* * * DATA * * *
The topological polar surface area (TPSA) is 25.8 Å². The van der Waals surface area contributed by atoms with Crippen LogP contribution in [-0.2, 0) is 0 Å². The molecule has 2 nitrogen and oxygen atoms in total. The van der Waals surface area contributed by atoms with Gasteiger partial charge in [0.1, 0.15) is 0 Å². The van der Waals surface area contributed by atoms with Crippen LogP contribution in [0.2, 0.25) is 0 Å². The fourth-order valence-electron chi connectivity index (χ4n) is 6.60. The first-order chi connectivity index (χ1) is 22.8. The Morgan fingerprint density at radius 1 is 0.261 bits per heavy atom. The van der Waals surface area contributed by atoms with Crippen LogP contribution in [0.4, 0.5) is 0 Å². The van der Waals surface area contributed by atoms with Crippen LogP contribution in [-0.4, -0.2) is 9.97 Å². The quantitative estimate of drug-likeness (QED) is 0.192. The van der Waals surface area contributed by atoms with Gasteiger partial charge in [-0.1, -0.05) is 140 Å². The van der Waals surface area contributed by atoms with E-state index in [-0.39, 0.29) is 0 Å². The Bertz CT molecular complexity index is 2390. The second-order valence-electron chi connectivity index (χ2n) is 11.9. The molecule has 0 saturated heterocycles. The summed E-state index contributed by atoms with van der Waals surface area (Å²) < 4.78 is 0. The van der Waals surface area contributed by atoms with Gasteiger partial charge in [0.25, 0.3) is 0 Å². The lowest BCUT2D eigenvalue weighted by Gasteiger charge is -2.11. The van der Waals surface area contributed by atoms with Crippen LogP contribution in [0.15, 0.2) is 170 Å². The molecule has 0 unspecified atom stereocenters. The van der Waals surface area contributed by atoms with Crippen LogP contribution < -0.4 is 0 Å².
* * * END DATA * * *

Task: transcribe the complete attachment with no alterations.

The topological polar surface area (TPSA) is 25.8 Å². The van der Waals surface area contributed by atoms with Crippen LogP contribution in [-0.2, 0) is 0 Å². The molecule has 2 nitrogen and oxygen atoms in total. The van der Waals surface area contributed by atoms with Gasteiger partial charge in [0.1, 0.15) is 0 Å². The van der Waals surface area contributed by atoms with Crippen LogP contribution in [0.2, 0.25) is 0 Å². The fourth-order valence-electron chi connectivity index (χ4n) is 6.60. The first-order chi connectivity index (χ1) is 22.8. The Morgan fingerprint density at radius 1 is 0.261 bits per heavy atom. The van der Waals surface area contributed by atoms with Crippen LogP contribution in [0.4, 0.5) is 0 Å². The van der Waals surface area contributed by atoms with Crippen LogP contribution in [-0.4, -0.2) is 9.97 Å². The quantitative estimate of drug-likeness (QED) is 0.192. The van der Waals surface area contributed by atoms with Gasteiger partial charge in [-0.1, -0.05) is 140 Å². The van der Waals surface area contributed by atoms with E-state index in [-0.39, 0.29) is 0 Å². The Bertz CT molecular complexity index is 2390. The second-order valence-electron chi connectivity index (χ2n) is 11.9. The molecule has 0 saturated heterocycles. The summed E-state index contributed by atoms with van der Waals surface area (Å²) < 4.78 is 0. The van der Waals surface area contributed by atoms with Gasteiger partial charge in [0.25, 0.3) is 0 Å². The lowest BCUT2D eigenvalue weighted by Gasteiger charge is -2.11. The van der Waals surface area contributed by atoms with Crippen LogP contribution in [0.15, 0.2) is 170 Å². The molecule has 0 unspecified atom stereocenters. The van der Waals surface area contributed by atoms with Crippen LogP contribution < -0.4 is 0 Å².